When forams die, their skeletons rain into the abyss and accumulate as sea floor mud. Over time, these sediments become deeply buried and harden under pressure, locking away an oxygen-isotope record of past water temperature. Scientists can access that record by drilling into the sea floor for a core of sediment.

    Kennett's and Stott's analysis of 55 million-year-old forams from Antarctic waters showed that, just before the Paleocene closed, the bottom waters were at 50 degrees, considerably warmer than today's near-freezing temperatures but still quite chilly. Then something forced the temperature of those waters to rise nearly 20 degrees, possibly in less than 10,000 years. Meanwhile, surface waters also warmed, although somewhat less, from 57 to 70 degrees.

    At this point, bottom and surface waters were almost uniformly warm. This was shocking. With only a few exceptions, ocean waters almost always are layered, with warm water atop cold bottom water.

    If you've ever gone swimming in a lake in the summer, you may have noticed that the surface water was tolerably warm while deeper water was numbingly cold. In fall, lake waters "turn over" as warm and cold layers mix. But this isn't supposed to happen in the ocean.

    For example, in the Caribbean today, surfaces average about 81 degrees whereas water half a mile below may be only 40-45 degrees. That difference keeps the layers stable.

    Kennett's and Stott's evidence showed that the two layers did mix as they came to the same temperature at the end of the Paleocene. The ocean, Kennett says, "turned over just like a lake."

    The warming of deep waters that made the turnover possible occurred more than 6,000 feet below the surface. Kennett and Stott proposed that this deep heating must have been caused by a profound change in the global system of ocean circulation or perhaps a virtual halt.

    The Circulatory System

    Sediment core
    A sediment core taken from Site 1001 in the Caribbean reveals a blue-grey layer of ash from a volcanic eruption. (Univ. of North Carolina)

    In the years that followed, scientists confirmed that the pattern of change discovered by Kennett and Stott off Antarctica was repeated throughout the world's oceans and that the land had warmed abruptly, too.

    For example, oxygen isotope evidence confirmed that the warming of the deep ocean, for reasons unclear at first, seemed to beget more warming, quickly causing global ocean-air temperatures to spike.

    But what might have caused ocean circulation to change in the first place?

    Ordinarily, a robust difference in temperature between tropics and poles powers large-scale ocean circulation. Nature tries to erase such differences. Because water can carry far more heat than air does, ocean currents are a highly effective way to redistribute heat.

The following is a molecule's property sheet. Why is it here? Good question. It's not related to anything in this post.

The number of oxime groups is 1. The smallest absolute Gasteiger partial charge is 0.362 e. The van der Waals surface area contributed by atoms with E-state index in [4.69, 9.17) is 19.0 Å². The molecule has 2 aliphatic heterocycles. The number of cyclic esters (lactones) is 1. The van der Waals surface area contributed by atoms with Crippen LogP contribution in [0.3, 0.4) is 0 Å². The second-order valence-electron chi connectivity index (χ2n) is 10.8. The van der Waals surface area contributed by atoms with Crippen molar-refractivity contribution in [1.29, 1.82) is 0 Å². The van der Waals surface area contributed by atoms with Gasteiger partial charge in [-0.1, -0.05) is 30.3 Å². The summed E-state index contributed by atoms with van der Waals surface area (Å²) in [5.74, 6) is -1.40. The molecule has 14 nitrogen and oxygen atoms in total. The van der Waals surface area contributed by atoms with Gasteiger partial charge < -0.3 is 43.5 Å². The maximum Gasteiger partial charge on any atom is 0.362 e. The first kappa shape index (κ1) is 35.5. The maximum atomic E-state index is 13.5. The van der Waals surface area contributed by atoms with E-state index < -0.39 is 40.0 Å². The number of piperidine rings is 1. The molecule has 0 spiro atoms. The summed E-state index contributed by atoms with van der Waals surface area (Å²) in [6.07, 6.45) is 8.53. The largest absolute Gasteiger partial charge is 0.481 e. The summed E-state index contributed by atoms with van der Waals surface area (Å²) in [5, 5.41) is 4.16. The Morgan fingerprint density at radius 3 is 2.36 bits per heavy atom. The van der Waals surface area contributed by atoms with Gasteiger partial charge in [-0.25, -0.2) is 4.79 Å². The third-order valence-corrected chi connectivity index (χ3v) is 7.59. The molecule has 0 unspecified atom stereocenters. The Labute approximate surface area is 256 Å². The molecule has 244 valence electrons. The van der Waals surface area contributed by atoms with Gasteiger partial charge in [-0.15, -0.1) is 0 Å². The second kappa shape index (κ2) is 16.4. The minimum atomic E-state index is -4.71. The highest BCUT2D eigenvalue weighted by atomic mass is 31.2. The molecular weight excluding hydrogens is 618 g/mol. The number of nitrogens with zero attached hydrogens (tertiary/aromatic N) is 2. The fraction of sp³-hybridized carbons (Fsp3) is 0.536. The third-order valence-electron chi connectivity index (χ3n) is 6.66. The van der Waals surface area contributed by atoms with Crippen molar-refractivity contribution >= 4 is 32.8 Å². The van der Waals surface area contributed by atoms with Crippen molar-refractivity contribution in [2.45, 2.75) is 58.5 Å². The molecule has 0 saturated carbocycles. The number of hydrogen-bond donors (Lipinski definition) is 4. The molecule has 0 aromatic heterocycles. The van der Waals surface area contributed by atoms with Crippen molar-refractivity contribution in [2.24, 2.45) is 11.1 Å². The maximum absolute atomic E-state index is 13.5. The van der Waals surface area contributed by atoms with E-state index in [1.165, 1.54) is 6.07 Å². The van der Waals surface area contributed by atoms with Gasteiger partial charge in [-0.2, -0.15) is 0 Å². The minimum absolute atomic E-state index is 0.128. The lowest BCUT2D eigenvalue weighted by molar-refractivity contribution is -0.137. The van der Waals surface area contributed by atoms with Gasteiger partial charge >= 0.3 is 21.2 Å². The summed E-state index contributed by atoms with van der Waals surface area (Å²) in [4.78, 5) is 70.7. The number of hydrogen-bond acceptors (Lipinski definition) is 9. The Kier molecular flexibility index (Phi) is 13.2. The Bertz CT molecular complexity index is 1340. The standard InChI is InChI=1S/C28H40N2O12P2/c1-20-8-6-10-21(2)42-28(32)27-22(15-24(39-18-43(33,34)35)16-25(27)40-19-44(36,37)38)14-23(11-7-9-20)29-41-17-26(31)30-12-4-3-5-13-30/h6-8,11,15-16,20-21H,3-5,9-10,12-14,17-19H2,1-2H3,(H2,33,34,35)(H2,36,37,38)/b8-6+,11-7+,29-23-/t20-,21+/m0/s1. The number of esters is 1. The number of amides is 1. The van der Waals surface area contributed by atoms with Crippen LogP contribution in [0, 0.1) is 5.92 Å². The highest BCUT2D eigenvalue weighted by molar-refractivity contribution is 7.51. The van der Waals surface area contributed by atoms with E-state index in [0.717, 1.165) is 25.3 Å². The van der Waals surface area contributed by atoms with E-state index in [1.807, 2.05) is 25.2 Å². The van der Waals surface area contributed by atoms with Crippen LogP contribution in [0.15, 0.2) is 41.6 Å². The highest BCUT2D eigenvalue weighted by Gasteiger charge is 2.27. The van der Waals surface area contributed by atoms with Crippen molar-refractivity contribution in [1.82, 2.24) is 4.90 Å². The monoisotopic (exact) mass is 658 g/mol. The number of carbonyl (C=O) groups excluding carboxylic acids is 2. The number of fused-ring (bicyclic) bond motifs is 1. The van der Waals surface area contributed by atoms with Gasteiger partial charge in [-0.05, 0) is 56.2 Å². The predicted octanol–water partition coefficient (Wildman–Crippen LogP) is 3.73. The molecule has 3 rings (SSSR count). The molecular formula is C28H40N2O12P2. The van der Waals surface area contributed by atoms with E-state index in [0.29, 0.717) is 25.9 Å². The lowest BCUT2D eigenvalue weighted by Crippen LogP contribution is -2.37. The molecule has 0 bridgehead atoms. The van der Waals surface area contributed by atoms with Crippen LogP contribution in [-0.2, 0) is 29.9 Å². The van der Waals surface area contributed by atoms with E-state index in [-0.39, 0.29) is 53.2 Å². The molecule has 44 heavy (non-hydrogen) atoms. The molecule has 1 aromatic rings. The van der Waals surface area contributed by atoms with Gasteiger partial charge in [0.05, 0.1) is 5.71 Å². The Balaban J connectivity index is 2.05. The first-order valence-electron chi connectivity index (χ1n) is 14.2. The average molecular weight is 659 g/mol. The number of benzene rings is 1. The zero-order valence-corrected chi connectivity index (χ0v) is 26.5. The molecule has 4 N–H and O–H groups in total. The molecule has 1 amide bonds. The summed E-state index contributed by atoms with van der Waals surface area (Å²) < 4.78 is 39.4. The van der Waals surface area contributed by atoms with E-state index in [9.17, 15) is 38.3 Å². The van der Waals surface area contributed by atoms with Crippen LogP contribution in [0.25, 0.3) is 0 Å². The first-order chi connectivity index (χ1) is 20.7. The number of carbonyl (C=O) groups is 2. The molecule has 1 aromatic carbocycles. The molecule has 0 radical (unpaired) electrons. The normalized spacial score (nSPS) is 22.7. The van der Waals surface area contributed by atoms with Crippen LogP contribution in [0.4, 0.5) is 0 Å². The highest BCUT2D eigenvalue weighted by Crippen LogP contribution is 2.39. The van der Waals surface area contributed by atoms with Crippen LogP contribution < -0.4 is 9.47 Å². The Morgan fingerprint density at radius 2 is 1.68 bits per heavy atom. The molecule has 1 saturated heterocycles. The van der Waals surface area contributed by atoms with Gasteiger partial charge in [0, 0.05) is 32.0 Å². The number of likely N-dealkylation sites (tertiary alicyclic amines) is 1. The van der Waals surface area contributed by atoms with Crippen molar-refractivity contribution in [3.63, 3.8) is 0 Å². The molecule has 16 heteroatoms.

The currents in question are organized into a system that is called thermohaline ("heat-salt") circulation and is analogous to the circulatory system that distributes oxygen-rich blood throughout the body. In the ocean, the circulatory system moves heat toward the poles and cold, oxygen-rich water to the deep reaches.

    The system does not move water quickly. It can take 1,500 years to move deep water from the north Atlantic to central Pacific, for example. But it moves as much as 20 times more each second than all of the world's rivers.

    Along one portion of the circulatory system, warm surface water from the tropics flows toward the northern high latitudes where it yields much of its heat to the atmosphere by evaporation, which increases its salinity. Now cooler and saltier, it is denser. So it sinks and begins flowing south, sucking in more warm water and maintaining the circulation.

    Through many loops and turns, the now deep-flowing current feeds cold, dense water into the ocean bottoms. Finally, deep water percolates slowly to the surface in the tropics, where it is heated by the sun and starts flowing north to begin the cycle anew.

    Today, the circulatory system is comparatively strong. But the 5 million years of global warming that began before the end of the Paleocene, perhaps caused by effusive volcanism in the north Atlantic region, would have made it sluggish and weak, according to Bralower.

    Computer models suggest that, when Earth's climate warms, temperatures rise more in high latitudes than in tropics and subtropics. And the foram evidence shows that this is what happened between 60 million and 55 million years ago. As a result, the temperature difference between poles and tropics would have narrowed. This, in turn, should have sapped the vigor of ocean circulation, in effect hardening its arteries.

    Then, at the end of the Paleocene, came the heart attack. Scientists' best guess is that warm surface water in the tropics stopped flowing toward the northern high latitudes. According to this theory, it began sinking directly into the deep and fanning throughout the world's oceans.

    This would have fed the abyss with warm water instead of cold, explaining why bottom waters around the world appear to have warmed. Since warm water holds much less oxygen than cold water, deep-water organisms began suffocating, accounting for mass extinction of foraminifera.

    Carbon Ratios Increase

    Fossil foraminifera from 55 million years ago found in a core sample. (Image is greatly magnified.)
    (Univ. of North Carolina)
    This was a tidy explanation. But why would warm surface waters start sinking into the depths? And why did warming of bottom waters seem to beget yet more warming?

    Other evidence in core samples suggested a possible answer to the latter question -- changes in the relative abundance of carbon isotopes that forams incorporated into their bodies during metabolism. The signal in sea floor sediments was clear. As the world's bottom waters began to warm, the ratio of 12C to 13C in forams suddenly increased. Clearly, something rich in 12C and deficient in 13C had flooded the ocean.